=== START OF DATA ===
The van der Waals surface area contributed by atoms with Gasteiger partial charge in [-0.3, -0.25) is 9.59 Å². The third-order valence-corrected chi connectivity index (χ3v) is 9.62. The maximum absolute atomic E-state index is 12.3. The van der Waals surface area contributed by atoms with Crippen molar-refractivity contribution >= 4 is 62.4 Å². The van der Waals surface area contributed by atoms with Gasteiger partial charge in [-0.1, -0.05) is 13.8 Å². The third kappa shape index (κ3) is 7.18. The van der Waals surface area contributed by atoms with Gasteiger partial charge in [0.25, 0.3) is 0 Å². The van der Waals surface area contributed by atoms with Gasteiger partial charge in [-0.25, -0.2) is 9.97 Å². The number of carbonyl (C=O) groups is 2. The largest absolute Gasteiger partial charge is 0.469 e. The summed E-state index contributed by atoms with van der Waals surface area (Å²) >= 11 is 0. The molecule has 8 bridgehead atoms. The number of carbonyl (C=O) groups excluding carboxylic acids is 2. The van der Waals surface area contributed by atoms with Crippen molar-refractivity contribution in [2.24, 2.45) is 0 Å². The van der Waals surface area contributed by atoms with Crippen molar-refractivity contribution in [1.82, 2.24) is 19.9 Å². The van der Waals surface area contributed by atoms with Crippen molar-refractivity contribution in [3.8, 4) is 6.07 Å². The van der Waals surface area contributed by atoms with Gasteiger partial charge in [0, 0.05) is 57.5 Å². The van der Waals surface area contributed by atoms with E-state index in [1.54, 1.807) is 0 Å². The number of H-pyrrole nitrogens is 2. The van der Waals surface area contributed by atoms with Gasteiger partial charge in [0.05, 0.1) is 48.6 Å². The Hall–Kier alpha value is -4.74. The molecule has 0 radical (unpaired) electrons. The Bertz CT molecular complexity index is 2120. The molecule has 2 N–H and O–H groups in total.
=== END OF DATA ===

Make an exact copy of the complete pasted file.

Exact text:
The van der Waals surface area contributed by atoms with Gasteiger partial charge in [-0.3, -0.25) is 9.59 Å². The third-order valence-corrected chi connectivity index (χ3v) is 9.62. The maximum absolute atomic E-state index is 12.3. The van der Waals surface area contributed by atoms with Crippen molar-refractivity contribution >= 4 is 62.4 Å². The van der Waals surface area contributed by atoms with Gasteiger partial charge in [-0.1, -0.05) is 13.8 Å². The third kappa shape index (κ3) is 7.18. The van der Waals surface area contributed by atoms with Gasteiger partial charge in [0.25, 0.3) is 0 Å². The van der Waals surface area contributed by atoms with Gasteiger partial charge in [-0.25, -0.2) is 9.97 Å². The number of carbonyl (C=O) groups is 2. The largest absolute Gasteiger partial charge is 0.469 e. The summed E-state index contributed by atoms with van der Waals surface area (Å²) >= 11 is 0. The molecule has 8 bridgehead atoms. The number of carbonyl (C=O) groups excluding carboxylic acids is 2. The van der Waals surface area contributed by atoms with Crippen molar-refractivity contribution in [2.24, 2.45) is 0 Å². The van der Waals surface area contributed by atoms with Crippen molar-refractivity contribution in [1.82, 2.24) is 19.9 Å². The van der Waals surface area contributed by atoms with Crippen molar-refractivity contribution in [3.8, 4) is 6.07 Å². The van der Waals surface area contributed by atoms with Gasteiger partial charge in [0, 0.05) is 57.5 Å². The van der Waals surface area contributed by atoms with E-state index in [1.54, 1.807) is 0 Å². The number of H-pyrrole nitrogens is 2. The van der Waals surface area contributed by atoms with Gasteiger partial charge in [0.05, 0.1) is 48.6 Å². The Hall–Kier alpha value is -4.74. The molecule has 0 radical (unpaired) electrons. The Bertz CT molecular complexity index is 2120. The molecule has 2 N–H and O–H groups in total.